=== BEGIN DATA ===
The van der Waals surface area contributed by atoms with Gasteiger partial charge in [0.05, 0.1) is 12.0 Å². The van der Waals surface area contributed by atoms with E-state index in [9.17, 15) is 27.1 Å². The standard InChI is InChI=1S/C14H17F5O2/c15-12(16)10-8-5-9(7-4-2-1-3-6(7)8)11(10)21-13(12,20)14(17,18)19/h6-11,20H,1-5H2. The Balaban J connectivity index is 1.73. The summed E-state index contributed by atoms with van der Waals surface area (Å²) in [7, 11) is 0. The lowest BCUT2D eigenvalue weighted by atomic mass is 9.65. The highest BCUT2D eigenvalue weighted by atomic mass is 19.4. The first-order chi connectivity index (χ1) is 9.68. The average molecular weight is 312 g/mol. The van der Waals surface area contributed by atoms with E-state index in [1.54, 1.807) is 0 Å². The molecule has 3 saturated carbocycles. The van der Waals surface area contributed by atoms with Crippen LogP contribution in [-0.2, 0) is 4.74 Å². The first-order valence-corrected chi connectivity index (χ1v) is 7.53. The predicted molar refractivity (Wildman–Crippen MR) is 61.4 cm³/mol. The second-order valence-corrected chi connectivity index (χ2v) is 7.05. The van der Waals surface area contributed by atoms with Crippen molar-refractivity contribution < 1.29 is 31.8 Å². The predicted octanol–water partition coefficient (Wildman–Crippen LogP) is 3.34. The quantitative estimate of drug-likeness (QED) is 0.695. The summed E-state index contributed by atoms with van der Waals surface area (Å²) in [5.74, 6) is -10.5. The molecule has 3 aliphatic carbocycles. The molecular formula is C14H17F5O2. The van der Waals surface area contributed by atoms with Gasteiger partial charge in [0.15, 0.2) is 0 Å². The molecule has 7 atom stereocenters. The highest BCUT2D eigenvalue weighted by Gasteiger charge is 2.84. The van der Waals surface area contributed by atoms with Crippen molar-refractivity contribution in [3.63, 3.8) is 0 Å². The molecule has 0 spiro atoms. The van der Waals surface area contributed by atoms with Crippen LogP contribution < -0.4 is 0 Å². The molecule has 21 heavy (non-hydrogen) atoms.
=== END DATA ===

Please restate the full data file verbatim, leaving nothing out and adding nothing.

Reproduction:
The van der Waals surface area contributed by atoms with Gasteiger partial charge in [0.05, 0.1) is 12.0 Å². The van der Waals surface area contributed by atoms with E-state index in [9.17, 15) is 27.1 Å². The standard InChI is InChI=1S/C14H17F5O2/c15-12(16)10-8-5-9(7-4-2-1-3-6(7)8)11(10)21-13(12,20)14(17,18)19/h6-11,20H,1-5H2. The Balaban J connectivity index is 1.73. The summed E-state index contributed by atoms with van der Waals surface area (Å²) in [7, 11) is 0. The lowest BCUT2D eigenvalue weighted by atomic mass is 9.65. The highest BCUT2D eigenvalue weighted by atomic mass is 19.4. The first-order chi connectivity index (χ1) is 9.68. The average molecular weight is 312 g/mol. The van der Waals surface area contributed by atoms with E-state index in [1.54, 1.807) is 0 Å². The molecule has 3 saturated carbocycles. The van der Waals surface area contributed by atoms with Crippen LogP contribution in [-0.2, 0) is 4.74 Å². The first-order valence-corrected chi connectivity index (χ1v) is 7.53. The predicted molar refractivity (Wildman–Crippen MR) is 61.4 cm³/mol. The second-order valence-corrected chi connectivity index (χ2v) is 7.05. The van der Waals surface area contributed by atoms with Crippen molar-refractivity contribution < 1.29 is 31.8 Å². The predicted octanol–water partition coefficient (Wildman–Crippen LogP) is 3.34. The quantitative estimate of drug-likeness (QED) is 0.695. The summed E-state index contributed by atoms with van der Waals surface area (Å²) in [5.74, 6) is -10.5. The molecule has 3 aliphatic carbocycles. The molecular formula is C14H17F5O2. The van der Waals surface area contributed by atoms with Gasteiger partial charge in [0.15, 0.2) is 0 Å². The molecule has 7 atom stereocenters. The highest BCUT2D eigenvalue weighted by Gasteiger charge is 2.84. The van der Waals surface area contributed by atoms with Crippen molar-refractivity contribution in [3.63, 3.8) is 0 Å². The molecule has 0 spiro atoms. The van der Waals surface area contributed by atoms with Crippen LogP contribution < -0.4 is 0 Å². The molecule has 21 heavy (non-hydrogen) atoms.